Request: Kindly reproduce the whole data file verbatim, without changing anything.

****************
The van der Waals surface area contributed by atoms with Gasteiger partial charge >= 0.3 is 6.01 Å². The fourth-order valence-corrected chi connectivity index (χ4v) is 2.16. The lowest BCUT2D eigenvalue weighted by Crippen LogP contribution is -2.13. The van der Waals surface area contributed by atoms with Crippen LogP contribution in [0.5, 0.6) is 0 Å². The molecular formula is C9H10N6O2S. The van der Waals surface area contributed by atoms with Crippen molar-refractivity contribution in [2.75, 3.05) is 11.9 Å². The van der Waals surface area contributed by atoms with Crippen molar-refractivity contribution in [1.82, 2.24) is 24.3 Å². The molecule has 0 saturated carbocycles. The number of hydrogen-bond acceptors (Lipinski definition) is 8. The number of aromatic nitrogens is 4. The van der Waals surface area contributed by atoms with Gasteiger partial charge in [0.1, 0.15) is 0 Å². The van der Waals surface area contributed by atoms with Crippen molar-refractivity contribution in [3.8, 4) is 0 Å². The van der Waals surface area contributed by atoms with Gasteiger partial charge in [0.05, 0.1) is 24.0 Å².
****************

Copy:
The van der Waals surface area contributed by atoms with Gasteiger partial charge >= 0.3 is 6.01 Å². The fourth-order valence-corrected chi connectivity index (χ4v) is 2.16. The lowest BCUT2D eigenvalue weighted by Crippen LogP contribution is -2.13. The van der Waals surface area contributed by atoms with Crippen LogP contribution in [0.5, 0.6) is 0 Å². The molecular formula is C9H10N6O2S. The van der Waals surface area contributed by atoms with Crippen molar-refractivity contribution in [2.75, 3.05) is 11.9 Å². The van der Waals surface area contributed by atoms with Crippen molar-refractivity contribution in [1.82, 2.24) is 24.3 Å². The molecule has 0 saturated carbocycles. The number of hydrogen-bond acceptors (Lipinski definition) is 8. The number of aromatic nitrogens is 4. The van der Waals surface area contributed by atoms with Gasteiger partial charge in [0.1, 0.15) is 0 Å². The van der Waals surface area contributed by atoms with Crippen molar-refractivity contribution in [3.8, 4) is 0 Å². The van der Waals surface area contributed by atoms with Gasteiger partial charge in [0.05, 0.1) is 24.0 Å².